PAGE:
“This is not real life.” The phrase glowered over the Rose Bowl as a sold out audience eagerly anticipated the reigning king and queen of pop. It certainly felt like a fantasy. Signs were posted months in advance warning about parking and traffic as if some foreign dignitaries were coming to town. A giant festival right outside the Rose Bowl, peopled with diehard fans wearing their own homemade T-shirts and outfits, raged on hours and hours before the venue was even open. But it wasn’t the spectacle that felt unreal; that’s to be expected. It was the fact that Jay Z, an arguable shoe-in for the title of Greatest Rapper of All Time, and Beyonce, the biggest pop star of the 21st century, starred in a concert that portrayed them as persecuted rebels. And they pulled it off.
Last year, Beyonce and Jay were touring separately, solidifying their places in our national pop canon. Beyonce was busy globetrotting on her Mrs. Carter World Tour while Hov was blowing away stadiums and ballparks beside Justin Timberlake on their Legends Of The Summer tour. Both endeavors exemplified elegance, positioning their subjects as more than mere musicians. The On The Run tour could have easily followed this blueprint, but instead Bey and Jay were edgy, dangerous, and best of all surprising. Instead of playing it safe and rolling out the hits, the power couple remained distinct and forced fans to embrace them as a musical unit. The sorority girl who kept taking selfies learned what it’s like to be racially profiled as young black man, and the dude who kept throwing up the Roc every second had feminism forcibly explained to him.
Keeping the two artists distinct didn’t mean they weren’t together; transitions between the couple were flawless. The horns of “Crazy In Love” morphed into the strut of “Show Me What You Got.” Jay’s verse on “Clique” gave way to Beyonce doing “Diva” over the same beat. And Beyonce’s fearsome “Ring The Alarm” over the beat to “Takeover” was one of the highlights of the night. But this is Beyonce’s territory: very few have her sense of musical fluidity. Watching her live is like taking a trip through time. She throws in some James Brown during “Why Don’t You Love Me,” sprinkles some Isley Brothers onto “Single Ladies,” and even lets Jay in on some of the fun as they led a medley of Bey’s “Love On Top” into the Jackson 5’s “I Want You Back” before electrifying the night with Jigga’s “Izzo (H.O.V.A.),” which famously samples that same Jackson 5 song.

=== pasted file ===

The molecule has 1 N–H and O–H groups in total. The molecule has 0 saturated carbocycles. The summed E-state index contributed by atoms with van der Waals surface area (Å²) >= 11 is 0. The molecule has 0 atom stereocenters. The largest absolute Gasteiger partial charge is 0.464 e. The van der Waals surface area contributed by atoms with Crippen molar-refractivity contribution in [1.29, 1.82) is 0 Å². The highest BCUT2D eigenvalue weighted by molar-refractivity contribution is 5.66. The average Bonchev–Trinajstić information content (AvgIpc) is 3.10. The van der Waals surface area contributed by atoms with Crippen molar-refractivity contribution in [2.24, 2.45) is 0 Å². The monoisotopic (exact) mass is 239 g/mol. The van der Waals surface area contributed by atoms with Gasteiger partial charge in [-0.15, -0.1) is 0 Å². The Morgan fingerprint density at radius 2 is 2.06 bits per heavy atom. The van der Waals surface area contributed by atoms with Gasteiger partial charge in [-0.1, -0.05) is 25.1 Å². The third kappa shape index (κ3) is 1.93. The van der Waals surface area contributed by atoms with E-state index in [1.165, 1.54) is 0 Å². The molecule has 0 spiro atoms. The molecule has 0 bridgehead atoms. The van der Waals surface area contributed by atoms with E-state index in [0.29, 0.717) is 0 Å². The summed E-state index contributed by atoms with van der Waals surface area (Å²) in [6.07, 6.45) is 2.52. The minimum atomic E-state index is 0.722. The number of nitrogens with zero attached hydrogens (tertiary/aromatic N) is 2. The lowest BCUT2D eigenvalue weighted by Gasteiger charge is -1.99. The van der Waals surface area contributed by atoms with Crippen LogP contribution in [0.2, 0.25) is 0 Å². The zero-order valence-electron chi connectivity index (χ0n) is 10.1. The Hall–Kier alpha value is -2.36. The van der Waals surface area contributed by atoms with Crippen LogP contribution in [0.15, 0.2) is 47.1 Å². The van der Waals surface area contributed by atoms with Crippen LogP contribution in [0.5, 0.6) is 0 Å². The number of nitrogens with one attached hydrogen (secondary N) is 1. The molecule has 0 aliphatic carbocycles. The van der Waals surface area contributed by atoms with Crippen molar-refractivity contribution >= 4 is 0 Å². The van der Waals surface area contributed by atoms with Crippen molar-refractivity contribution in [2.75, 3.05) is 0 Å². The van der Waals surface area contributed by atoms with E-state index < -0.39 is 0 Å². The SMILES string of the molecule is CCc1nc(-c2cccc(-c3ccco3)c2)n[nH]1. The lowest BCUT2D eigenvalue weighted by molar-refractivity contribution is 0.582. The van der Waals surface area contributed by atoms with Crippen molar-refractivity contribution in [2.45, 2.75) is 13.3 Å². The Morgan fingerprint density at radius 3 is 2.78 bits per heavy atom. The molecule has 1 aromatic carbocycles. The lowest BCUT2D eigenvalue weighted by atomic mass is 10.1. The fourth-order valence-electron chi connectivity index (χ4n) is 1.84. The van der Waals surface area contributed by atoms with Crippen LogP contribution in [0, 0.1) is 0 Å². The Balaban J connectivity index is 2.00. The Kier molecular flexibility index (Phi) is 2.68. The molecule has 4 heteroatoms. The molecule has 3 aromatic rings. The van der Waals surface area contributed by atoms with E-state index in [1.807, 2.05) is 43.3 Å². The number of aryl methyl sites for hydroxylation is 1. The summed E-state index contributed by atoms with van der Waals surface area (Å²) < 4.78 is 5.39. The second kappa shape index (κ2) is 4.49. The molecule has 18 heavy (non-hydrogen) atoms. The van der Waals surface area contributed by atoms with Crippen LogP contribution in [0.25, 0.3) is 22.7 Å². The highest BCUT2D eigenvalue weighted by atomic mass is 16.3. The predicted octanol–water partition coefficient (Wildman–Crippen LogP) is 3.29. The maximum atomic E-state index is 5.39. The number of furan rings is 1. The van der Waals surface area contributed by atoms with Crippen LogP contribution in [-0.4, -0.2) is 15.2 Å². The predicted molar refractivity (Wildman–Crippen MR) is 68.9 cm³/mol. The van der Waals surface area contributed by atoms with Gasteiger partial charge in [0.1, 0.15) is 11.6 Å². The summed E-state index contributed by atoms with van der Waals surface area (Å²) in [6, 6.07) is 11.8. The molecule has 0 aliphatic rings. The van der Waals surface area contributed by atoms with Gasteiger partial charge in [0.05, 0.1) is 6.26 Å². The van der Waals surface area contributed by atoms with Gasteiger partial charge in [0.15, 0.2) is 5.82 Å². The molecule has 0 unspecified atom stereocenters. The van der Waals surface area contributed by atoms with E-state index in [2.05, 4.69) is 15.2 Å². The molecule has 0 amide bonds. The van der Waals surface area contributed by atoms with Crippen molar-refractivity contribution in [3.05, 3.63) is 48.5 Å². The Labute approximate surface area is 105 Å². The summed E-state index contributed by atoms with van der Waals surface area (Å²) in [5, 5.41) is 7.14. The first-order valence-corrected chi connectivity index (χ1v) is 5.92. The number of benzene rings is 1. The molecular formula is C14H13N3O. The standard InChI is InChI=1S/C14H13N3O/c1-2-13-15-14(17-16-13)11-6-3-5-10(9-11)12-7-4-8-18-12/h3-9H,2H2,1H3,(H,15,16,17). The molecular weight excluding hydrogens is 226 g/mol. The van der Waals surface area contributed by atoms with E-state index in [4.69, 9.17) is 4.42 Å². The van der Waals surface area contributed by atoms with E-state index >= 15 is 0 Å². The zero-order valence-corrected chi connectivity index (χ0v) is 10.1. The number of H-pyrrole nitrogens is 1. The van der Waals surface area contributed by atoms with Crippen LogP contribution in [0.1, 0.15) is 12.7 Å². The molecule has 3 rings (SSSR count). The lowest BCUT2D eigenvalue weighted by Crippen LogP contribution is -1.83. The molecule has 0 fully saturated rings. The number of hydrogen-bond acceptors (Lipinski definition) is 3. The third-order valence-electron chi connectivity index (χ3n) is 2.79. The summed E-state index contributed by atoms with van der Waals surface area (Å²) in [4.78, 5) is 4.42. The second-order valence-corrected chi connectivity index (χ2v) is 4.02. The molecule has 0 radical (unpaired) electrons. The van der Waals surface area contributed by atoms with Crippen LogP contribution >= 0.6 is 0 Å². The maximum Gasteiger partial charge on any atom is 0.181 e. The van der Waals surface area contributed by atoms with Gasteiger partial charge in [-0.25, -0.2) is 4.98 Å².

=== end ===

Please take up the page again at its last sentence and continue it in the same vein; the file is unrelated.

The show followed the conceit that they were letting the audience into their relationship, and even though there was a cop out (“This is not real life”), they still managed to get across the highs and lows in a meaningful fashion. Positioning their songs next to each other revealed new textures in their music. After Beyonce stunned the crowd into silence with her burlesque routine on “Naughty Girl,” Mr. Carter came out and performed “Big Pimpin.” You don’t get that blend of masculine and feminine braggadocio at any other pop concert. Even more affecting was when Jay Z rapped “Song Cry,” one of the most emotional songs in his catalog, before Beyonce followed with “Resentment,” another breakup song. It was a powerful moment, one that showcased the full range of a relationship.
Who knows what caused the change of tone for the two stars. Maybe it was the ceaseless tabloid attacks on their relationship or maybe it’s actual tension in their relationship. It wasn’t a perfect concert by any means. The constant switch-offs, while smooth, kept either of them from settling into a nice groove. Jay Z is still an incredible performer, but the pop star side of him showed up rather than the rap god (notable exceptions: “U Don’t Know” and “Public Service Announcement”). Any natural chemistry between the spouses was noticeably absent other than Jay’s sly smile during “Drunk In Love.” It’s not even the most notable duo tour of the year: Outkast is wrapping up their reunion tour and Drake and Lil Wayne are crushing stages on their Capcom-sponsored run. But 2014’s Bonnie & Clyde embodied and demolished the cliches that could have overrun their tour and delivered a memorable show. Not real life indeed.